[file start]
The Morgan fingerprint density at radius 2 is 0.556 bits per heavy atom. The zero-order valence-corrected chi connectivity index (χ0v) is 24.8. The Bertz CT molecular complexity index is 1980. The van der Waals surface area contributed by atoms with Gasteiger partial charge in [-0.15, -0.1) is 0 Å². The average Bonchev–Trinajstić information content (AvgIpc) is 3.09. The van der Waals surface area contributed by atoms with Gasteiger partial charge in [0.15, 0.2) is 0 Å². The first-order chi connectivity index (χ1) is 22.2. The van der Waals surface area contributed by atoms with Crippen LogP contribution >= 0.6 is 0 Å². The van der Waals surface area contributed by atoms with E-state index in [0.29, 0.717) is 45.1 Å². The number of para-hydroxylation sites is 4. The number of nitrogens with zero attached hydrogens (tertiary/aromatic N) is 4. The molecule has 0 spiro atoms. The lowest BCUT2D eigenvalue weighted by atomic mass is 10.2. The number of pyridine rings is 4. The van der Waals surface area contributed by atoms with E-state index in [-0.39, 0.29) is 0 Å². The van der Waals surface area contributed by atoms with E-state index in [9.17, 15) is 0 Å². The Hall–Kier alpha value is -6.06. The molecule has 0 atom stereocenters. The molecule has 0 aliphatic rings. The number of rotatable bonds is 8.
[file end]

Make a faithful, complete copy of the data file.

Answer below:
The Morgan fingerprint density at radius 2 is 0.556 bits per heavy atom. The zero-order valence-corrected chi connectivity index (χ0v) is 24.8. The Bertz CT molecular complexity index is 1980. The van der Waals surface area contributed by atoms with Gasteiger partial charge in [-0.15, -0.1) is 0 Å². The average Bonchev–Trinajstić information content (AvgIpc) is 3.09. The van der Waals surface area contributed by atoms with Gasteiger partial charge in [0.15, 0.2) is 0 Å². The first-order chi connectivity index (χ1) is 22.2. The van der Waals surface area contributed by atoms with Crippen LogP contribution >= 0.6 is 0 Å². The van der Waals surface area contributed by atoms with E-state index in [0.29, 0.717) is 45.1 Å². The number of para-hydroxylation sites is 4. The number of nitrogens with zero attached hydrogens (tertiary/aromatic N) is 4. The molecule has 0 spiro atoms. The lowest BCUT2D eigenvalue weighted by atomic mass is 10.2. The number of pyridine rings is 4. The van der Waals surface area contributed by atoms with E-state index in [-0.39, 0.29) is 0 Å². The van der Waals surface area contributed by atoms with E-state index in [9.17, 15) is 0 Å². The Hall–Kier alpha value is -6.06. The molecule has 0 atom stereocenters. The molecule has 0 aliphatic rings. The number of rotatable bonds is 8.